GRIFFITH TECHNOLOGIES, INC. AND BENNETT W. GRIFFITH, Appellants
PACKERS PLUS ENERGY SERVICES (USA), INC. AND PACKERS PLUS ENERGY SERVICES, INC., Appellees
Appeal from the 55th District Court Harris County, Texas
Trial Court Case No. 2016-67543
consists of Justices Higley, Massengale, and Lloyd.
Carter Higley Justice
Technologies, Inc. sued Packers Plus Energy Services (USA),
Inc. ("Packers USA") and Packers Plus Energy
Services, Inc. ("Packers Canada") for breach of
contract on a note and a guaranty, respectively. Packers
Canada filed a special appearance, which the trial court
sustained. Griffith Technologies filed this interlocutory
appeal, arguing that the trial court erred by sustaining the
reverse and remand.
Canada is the parent company of Packers USA. Packers Canada
is based in Calgary, Alberta, Canada. It does not maintain
offices in Texas and does not conduct ongoing business in
Texas. Packers USA is a Delaware corporation based in
Midland, Texas. Griffith Technologies is a Texas corporation
based in Spring, Texas.
January 2014, Packers USA agreed to purchase all of
Griffith's ownership interest in ReTek Energy Products,
L.L.C. ("ReTek"), another Texas-based
company. Packers USA agreed to pay Griffith
Technologies the purchase price for the ownership interest in
three installments over two years.
Canada agreed to be the guarantor for Packers USA's
obligations under the note. The recital portion of the
guaranty begins by stating that Packers Canada entered into
the guaranty "to induce Griffith Technologies . . . to
make financial accommodations to Packers [USA]." The
agreement was signed on Packers Canada's behalf by Tracey
Beaudoin. Beaudoin is the general counsel for both Packers
Canada and Packers USA. Beaudoin traveled to Houston for the
closing, and she signed all of the relevant documents on
behalf of Packers Canada and Packers USA.
USA made the first two payments but did not make the third
and final payment. Griffith Technologies sued Packers USA and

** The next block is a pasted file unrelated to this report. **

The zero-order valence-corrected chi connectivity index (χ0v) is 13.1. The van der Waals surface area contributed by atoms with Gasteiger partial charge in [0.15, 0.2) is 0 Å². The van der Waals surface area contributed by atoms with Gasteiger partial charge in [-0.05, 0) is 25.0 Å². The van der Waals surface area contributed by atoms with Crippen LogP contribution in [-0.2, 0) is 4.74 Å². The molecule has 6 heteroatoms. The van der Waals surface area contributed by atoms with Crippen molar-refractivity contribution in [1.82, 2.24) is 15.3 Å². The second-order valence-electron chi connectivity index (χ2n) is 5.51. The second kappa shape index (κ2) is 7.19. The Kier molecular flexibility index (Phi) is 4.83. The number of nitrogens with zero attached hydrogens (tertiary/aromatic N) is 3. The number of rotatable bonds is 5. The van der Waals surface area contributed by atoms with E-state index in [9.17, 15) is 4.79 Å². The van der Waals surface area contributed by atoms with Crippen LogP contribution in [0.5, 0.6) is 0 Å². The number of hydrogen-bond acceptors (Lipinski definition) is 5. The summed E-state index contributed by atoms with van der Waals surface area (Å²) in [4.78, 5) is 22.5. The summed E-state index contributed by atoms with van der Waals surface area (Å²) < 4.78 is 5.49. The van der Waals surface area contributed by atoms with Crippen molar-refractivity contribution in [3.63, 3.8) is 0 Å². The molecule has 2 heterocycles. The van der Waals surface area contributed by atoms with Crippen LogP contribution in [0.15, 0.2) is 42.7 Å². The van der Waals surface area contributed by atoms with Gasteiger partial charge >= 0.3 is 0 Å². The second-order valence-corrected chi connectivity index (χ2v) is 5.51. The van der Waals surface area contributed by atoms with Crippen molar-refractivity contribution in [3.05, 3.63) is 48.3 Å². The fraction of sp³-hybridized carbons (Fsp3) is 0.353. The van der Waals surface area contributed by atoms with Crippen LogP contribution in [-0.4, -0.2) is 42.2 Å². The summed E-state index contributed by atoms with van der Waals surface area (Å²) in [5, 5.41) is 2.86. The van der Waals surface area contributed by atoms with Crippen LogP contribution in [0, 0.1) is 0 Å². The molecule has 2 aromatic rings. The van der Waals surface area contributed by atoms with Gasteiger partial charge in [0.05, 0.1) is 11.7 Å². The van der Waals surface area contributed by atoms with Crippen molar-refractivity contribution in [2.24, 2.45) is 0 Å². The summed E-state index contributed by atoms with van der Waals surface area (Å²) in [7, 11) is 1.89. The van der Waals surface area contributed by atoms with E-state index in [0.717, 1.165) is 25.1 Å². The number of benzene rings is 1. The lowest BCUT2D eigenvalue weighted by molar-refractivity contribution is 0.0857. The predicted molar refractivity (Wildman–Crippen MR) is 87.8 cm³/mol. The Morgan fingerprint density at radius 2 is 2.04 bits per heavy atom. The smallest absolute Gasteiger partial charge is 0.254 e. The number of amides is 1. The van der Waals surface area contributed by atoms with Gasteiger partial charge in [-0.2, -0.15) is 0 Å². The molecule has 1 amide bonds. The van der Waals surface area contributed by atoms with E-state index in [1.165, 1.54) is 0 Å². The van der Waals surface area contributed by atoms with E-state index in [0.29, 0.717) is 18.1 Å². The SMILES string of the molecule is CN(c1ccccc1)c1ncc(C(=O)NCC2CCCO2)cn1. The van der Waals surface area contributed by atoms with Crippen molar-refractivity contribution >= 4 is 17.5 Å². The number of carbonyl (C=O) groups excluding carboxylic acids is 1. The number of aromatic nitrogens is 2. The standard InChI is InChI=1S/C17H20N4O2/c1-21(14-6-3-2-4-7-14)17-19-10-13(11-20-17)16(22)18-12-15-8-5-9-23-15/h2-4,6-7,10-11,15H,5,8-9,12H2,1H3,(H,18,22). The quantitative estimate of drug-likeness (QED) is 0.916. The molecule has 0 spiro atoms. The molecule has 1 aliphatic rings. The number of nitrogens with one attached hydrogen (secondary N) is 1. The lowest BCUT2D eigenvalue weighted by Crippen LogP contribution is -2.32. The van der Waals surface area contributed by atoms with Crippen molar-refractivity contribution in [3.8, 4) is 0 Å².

Packers Canada in Houston, Texas. Packers Canada filed a
special appearance, arguing it lacked sufficient contacts
with Texas for the court to have personal jurisdiction over
it. The trial court granted the special appearance. This
interlocutory appeal followed.
a court has personal jurisdiction over a defendant is a
question of law." BMC Software Belgium, N.V. v.
Marchand, 83 S.W.3d 789, 794 (Tex. 2002). If the
determination of jurisdiction depends on the resolution of
questions of fact, the resolution of those facts are reviewed
for legal and factual sufficiency. Id. Otherwise, we
"review the trial court's legal conclusions drawn
from the facts to determine their correctness."
as here, the trial court does not issue findings of fact and
conclusions of law for the special appearance, "all
facts necessary to support the judgment and supported by the
evidence are implied." Id. at 795. In the
presence of a developed record, however, these conclusions
are reviewed for legal and factual sufficiency. Id.
nonresident defendant is subject to the personal jurisdiction
of Texas courts if (1) the Texas long-arm statute authorizes
the exercise of jurisdiction, and (2) the exercise of
jurisdiction does not violate federal and state
constitutional due process guarantees." Kelly v.
Gen. Interior Const., Inc., 301 S.W.3d 653, 657 (Tex.
2010). Texas's long-arm statute extends a trial
court's jurisdiction to the scope permitted by the
federal constitution's due process requirements.
Id. Consistent with federal due-process protections,
a state can exercise personal jurisdiction over nonresident
defendants if they have "established minimum contacts
with the forum state, and the exercise of jurisdiction
comports with 'traditional notions of fair play and